I've gotten so used to working with a dog that excels at team work that Rye and I have struggled with some of our training. Games have been easy--she loves mat work and our self-control games--but some obedience training hasn't been as easy for us. She's struggled with things like loose-leash walking and extended stays. There's always something more exciting than what we're working on when it comes to those types of activities. She doesn't think twice about getting out of a stay and going to find a toy or seeking out Soth.

The Dognition results have given me more information to be a better trainer for Rye. With her crazy good memory, I've learned that if I don't want her to lose her mind when we have to walk by a yard where she's seen a dog before, I need to have a full treat pouch and start dishing out the treats long before we get to that yard so she can keep her focus on me instead of that yard. With our empathy results, the profile said that playing with Rye is a great way to make us feel more bonded--that's a big deal for us because Barley isn't a huge playful dog, so play hasn't been a regular part of our relationship; Barley and I bond by being together and gazing lovingly into each other's eyes--Rye and I are going to have to find a new way to build our relationship.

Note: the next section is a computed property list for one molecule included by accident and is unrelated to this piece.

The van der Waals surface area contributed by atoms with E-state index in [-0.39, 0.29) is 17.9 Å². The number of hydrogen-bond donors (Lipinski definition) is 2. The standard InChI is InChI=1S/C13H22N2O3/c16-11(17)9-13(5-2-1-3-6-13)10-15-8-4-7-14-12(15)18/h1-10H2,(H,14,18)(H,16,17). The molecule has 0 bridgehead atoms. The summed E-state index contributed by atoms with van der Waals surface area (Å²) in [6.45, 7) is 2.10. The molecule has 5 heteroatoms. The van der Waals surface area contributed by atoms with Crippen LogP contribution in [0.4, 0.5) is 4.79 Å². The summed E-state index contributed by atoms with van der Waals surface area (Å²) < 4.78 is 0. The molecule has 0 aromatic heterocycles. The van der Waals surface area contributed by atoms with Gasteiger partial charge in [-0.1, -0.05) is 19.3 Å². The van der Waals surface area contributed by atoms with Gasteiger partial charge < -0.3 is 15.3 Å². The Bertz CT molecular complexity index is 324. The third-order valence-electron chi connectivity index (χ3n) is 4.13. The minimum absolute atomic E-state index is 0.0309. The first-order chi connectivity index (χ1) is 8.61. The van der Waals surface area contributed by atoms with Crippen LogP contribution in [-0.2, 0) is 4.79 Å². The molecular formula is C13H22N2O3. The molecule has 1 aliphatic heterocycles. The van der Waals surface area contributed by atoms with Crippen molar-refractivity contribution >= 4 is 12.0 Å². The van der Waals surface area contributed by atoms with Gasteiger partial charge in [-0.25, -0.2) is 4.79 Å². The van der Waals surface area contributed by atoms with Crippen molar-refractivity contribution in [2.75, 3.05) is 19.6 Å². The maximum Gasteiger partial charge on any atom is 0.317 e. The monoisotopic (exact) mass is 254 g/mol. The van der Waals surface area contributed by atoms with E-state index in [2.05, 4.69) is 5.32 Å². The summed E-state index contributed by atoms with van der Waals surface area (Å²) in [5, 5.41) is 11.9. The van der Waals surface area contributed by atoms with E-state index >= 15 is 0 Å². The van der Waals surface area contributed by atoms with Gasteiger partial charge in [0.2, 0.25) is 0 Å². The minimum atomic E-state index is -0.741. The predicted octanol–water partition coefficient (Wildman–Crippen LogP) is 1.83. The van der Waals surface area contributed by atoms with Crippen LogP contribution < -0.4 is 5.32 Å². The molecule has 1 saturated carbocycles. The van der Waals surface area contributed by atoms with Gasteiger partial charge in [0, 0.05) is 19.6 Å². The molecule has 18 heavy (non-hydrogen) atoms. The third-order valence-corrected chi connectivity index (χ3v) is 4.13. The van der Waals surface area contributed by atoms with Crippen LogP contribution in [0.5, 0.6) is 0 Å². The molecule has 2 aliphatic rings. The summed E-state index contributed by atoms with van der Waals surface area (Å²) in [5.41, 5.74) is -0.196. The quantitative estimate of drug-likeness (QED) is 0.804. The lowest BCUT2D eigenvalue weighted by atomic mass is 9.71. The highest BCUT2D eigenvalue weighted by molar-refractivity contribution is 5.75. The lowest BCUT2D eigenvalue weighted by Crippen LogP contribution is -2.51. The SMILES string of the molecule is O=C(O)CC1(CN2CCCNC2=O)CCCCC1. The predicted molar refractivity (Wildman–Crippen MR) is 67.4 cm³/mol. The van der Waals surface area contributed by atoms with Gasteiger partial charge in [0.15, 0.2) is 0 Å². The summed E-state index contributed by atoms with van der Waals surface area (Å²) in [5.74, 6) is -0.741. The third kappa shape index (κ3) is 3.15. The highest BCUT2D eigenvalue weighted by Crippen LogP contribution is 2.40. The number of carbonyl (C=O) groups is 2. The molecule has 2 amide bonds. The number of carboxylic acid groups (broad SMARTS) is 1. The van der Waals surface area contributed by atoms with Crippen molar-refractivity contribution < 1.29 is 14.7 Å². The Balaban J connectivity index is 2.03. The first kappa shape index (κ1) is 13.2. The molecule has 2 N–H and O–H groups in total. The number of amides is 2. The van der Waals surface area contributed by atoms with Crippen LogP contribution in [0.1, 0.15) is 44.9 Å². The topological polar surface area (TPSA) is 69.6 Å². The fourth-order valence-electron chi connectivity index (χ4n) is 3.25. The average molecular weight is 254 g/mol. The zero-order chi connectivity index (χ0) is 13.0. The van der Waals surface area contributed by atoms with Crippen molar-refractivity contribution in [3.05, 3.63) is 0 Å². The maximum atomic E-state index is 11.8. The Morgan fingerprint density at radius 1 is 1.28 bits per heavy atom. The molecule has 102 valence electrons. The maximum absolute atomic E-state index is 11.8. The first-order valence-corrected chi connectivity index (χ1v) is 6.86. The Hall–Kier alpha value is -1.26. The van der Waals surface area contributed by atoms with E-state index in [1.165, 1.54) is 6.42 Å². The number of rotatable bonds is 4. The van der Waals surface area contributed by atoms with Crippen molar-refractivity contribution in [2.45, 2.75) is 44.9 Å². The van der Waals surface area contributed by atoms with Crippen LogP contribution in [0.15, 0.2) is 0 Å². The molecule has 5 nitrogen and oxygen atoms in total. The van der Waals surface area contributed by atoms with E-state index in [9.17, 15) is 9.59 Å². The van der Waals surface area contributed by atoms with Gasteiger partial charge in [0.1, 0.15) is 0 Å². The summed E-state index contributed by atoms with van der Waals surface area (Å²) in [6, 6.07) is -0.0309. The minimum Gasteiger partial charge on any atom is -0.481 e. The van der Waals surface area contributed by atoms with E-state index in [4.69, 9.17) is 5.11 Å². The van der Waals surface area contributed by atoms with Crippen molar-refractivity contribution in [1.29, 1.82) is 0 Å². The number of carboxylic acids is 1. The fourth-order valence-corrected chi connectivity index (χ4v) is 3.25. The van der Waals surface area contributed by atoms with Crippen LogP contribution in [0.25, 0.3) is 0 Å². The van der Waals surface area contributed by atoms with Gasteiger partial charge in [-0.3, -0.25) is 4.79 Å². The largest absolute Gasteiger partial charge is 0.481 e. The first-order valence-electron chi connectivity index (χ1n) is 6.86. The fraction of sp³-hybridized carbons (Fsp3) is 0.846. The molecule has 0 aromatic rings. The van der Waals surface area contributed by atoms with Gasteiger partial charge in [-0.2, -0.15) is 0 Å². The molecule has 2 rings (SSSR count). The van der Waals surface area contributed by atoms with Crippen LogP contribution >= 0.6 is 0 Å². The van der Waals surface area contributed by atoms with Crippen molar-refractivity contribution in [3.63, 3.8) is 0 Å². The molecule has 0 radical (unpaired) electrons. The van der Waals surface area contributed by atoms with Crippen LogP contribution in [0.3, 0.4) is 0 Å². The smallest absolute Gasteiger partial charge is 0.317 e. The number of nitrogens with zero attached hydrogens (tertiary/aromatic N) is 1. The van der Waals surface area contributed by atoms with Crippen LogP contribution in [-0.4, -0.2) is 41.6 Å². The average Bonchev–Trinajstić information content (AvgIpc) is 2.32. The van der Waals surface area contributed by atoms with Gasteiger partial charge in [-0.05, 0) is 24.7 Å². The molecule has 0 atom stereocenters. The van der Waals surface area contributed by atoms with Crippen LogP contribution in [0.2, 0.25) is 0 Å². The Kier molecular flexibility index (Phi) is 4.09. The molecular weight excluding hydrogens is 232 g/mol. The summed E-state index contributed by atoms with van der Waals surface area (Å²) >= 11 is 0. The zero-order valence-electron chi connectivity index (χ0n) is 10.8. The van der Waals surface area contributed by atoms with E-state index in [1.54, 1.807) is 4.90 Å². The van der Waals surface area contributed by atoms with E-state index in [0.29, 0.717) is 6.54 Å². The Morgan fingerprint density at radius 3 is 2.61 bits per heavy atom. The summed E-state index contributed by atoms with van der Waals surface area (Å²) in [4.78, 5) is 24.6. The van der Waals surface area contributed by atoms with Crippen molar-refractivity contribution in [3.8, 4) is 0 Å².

This is a really eye opening experience and I'm glad I decided to repeat the assessment with Rye. We had fun playing the games and I learned a lot about her. When we signed up, we were given an invitation link to give our friends 20% off their own Dognition.com purchase. Regularly, assessments are $19 per dog or $79 for an assessment + a year of extra games to play with more expert feedback in tailored training tips plus 50% off additional dog assessments, so the code takes 20% off of those different prices. If you want to do your own Dognition assessment, feel free to use our invitation to get a discount--I think if two people sign up, we get a free dog ID tag or something, but we're covered on those, so we really just wanted to share a discount with our friends!